Could the Blue Beetle movie quietly kick off a major DCEU event straight from the comics?
DC may not have invented the comic crossover, but they perfected it with their Crisis events. Beginning in 1985, the point of the original Crisis on Infinite Earths was to explain how the newly acquired Charlton Comics characters made their ways into the current DC Universe. It also gave the editorial staff a chance to whittle away the various splintering timelines from over the decades.
The result was an edgy thriller of a crossover that left both Supergirl and Barry Allen dead…for a time.
Superstar writer Geoff Johns penned the next Crisis in 2005, building on the legacy started by George Perez and Marv Wolfman.
THE DEATH OF TED KORD
We knew we were in for shocking twists and turns from the opening bell. In the prelude to Infinite Crisis, Johns followed the second Blue Beetle, Ted Kord, as he and Booster Gold began to unearth a suspicious paper trail. Like any good detective story, some secret villain was plotting against the duo, setting off explosions and anything else to deter them from their path.
While that was nothing new, what happened when Ted reached the end of the trail that things got very dark. The culprit was Maxwell Lord, the JLA’s suspicious financier. The real jaw-dropping moment was when Lord drew his pistol and executed the Blue Beetle with a gunshot to the head. While that may be too dark for a PG-13 Blue Beetle movie, I wouldn’t put it past DC to at least attempt to get that moment onto the big screen.
The real star of Infinite Crisis is the best alternate Superman ever added to official DC canon: Superboy Prime.
He is based on the original Superboy from DC’s Golden Age. During Crisis on Infinite Earths, his world was destroyed. He, Earth-Prime Superman and Lois, as well as Alexander Luthor, survived in an interdimensional shell. When Lois is dying, Superman breaks free from his “paradise dimension” to get help, which was all part of Luthor’s plan.
We soon discover that Superboy Prime is completely insane. As soon as he arrives on Earth-One, he heads straight for the modern Superboy, Conner Kent. Prime is disgusted by Conner’s mere existence. After the Teen Titans arrive to support their comrade, we see how strong SB Prime really is. Actually, the Earth-One sun makes him even more powerful than Superman himself. Without necessarily meaning to, he single-handedly takes down the entire Teen Titans, with gory decapitations and dismemberments galore. It is a thing of bloody beauty.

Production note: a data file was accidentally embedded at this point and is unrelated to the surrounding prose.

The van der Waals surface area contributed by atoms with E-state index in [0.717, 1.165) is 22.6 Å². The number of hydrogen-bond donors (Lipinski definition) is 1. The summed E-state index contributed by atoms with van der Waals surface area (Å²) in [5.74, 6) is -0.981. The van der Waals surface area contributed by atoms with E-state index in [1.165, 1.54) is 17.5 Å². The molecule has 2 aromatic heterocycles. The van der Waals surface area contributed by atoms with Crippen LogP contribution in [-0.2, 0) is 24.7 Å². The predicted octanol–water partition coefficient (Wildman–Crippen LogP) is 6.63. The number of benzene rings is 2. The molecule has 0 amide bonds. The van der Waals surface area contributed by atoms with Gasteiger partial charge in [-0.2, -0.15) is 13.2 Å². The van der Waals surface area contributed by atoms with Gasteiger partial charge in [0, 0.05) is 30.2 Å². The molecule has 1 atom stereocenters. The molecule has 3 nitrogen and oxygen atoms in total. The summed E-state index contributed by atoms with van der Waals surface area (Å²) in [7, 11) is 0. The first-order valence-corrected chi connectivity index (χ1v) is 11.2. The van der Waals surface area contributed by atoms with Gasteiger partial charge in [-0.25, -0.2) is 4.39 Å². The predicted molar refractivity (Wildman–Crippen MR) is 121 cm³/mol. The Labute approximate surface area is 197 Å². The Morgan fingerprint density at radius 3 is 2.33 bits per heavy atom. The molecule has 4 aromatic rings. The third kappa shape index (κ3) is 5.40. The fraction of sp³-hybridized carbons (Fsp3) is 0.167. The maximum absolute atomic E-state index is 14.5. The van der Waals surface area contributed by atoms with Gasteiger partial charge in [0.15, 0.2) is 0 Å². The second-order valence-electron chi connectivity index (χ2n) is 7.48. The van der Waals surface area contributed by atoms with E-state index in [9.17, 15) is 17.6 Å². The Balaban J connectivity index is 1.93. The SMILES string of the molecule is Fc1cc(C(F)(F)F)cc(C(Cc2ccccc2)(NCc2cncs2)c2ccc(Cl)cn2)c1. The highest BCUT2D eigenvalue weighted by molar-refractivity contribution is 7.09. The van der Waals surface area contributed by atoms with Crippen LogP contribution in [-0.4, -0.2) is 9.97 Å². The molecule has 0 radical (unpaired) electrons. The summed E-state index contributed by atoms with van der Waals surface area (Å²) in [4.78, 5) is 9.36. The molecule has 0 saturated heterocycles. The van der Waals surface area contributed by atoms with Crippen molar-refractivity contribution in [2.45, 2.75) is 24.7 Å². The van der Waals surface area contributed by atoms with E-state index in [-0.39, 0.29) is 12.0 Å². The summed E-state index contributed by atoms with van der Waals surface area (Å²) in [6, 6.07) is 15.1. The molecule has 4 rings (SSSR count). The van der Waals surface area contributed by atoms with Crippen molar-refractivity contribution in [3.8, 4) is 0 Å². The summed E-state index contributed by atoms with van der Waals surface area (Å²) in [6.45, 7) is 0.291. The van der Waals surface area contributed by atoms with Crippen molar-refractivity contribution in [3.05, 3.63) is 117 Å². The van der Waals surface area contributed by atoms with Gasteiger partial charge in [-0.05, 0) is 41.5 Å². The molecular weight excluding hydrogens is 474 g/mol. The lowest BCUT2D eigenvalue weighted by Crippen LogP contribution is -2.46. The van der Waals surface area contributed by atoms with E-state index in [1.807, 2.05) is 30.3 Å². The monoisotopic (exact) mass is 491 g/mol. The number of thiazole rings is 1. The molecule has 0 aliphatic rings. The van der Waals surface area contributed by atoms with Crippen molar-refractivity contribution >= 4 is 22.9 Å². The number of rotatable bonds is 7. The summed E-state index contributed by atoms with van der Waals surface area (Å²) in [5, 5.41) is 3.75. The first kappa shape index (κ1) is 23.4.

After Barry Allen returns from the Speed Force to help subdue him, it would take the combined efforts of both Earth-One and Earth-Prime Superman to stop Superboy Prime.
We wouldn’t see the psychotic Superboy again until he joined the Yellow Lanterns in Green Lantern: the Sinestro Corps War. Johns actually made him more powerful when he gave him a yellow power ring and reintroduced him as Superman Prime.
WHERE BLUE BLUE BEETLE FITS IN
Just as Crisis on Infinite Earths was meant to introduce the Charlton characters to the DCU, Infinite Crisis allowed the Blue Beetle mantle to transition from Ted Kord to Jaime Reyes. By no means was that the core motivation for Johns writing the crossover event, but it did serve to introduce Jaime on a large stage. Obviously, the Blue Beetle movie will be focused on Jaime, but that doesn’t mean we won’t see the original Beetle, Dan Garrett, or Jaime’s predecessor, Ted Kord.
The bigger picture is the Multiverse. We already know there will be multiple Flashes and Batmen in the near future, and there are multiple alternate-reality Superman projects on the horizon as well. Bringing them all together in an Infinite Crisis-level event that could crossover with HBO Max would be a brilliant move on DC’s part…especially if you keep the comics’ maturity level.
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This is why i don’t collect modern comics. What passes for “entertainment” since DC went full explicit in Infinite Crisis is disgusting. Combine that with all the woke insanity and it’s all the worse. DC and Marvel left me many years ago, so i only buy 70’s & 80’s comics as a result. The fun is gone. Can anyone really say that modern comics are fun? Even the covers are boring! I’m so tired of portrait covers. The big two followed Miller’s and Moore’s lead and everything got too dark and too damn depressing. In their effort to make comics come of age for an older readership that felt insecure about being called “fanboy”, they lost what made superhero comics enjoyable in the first place. Fun for all ages entertainment! Extreme and woke content is no substitute for great storytelling, spot-on characterization and art that doesn’t look like a child drew it. All it does is cheapen the product and make it into something superhero comics were never meant to be.. Superhero comics were just fine in the 70’s and 80’s. There was no need for them to change.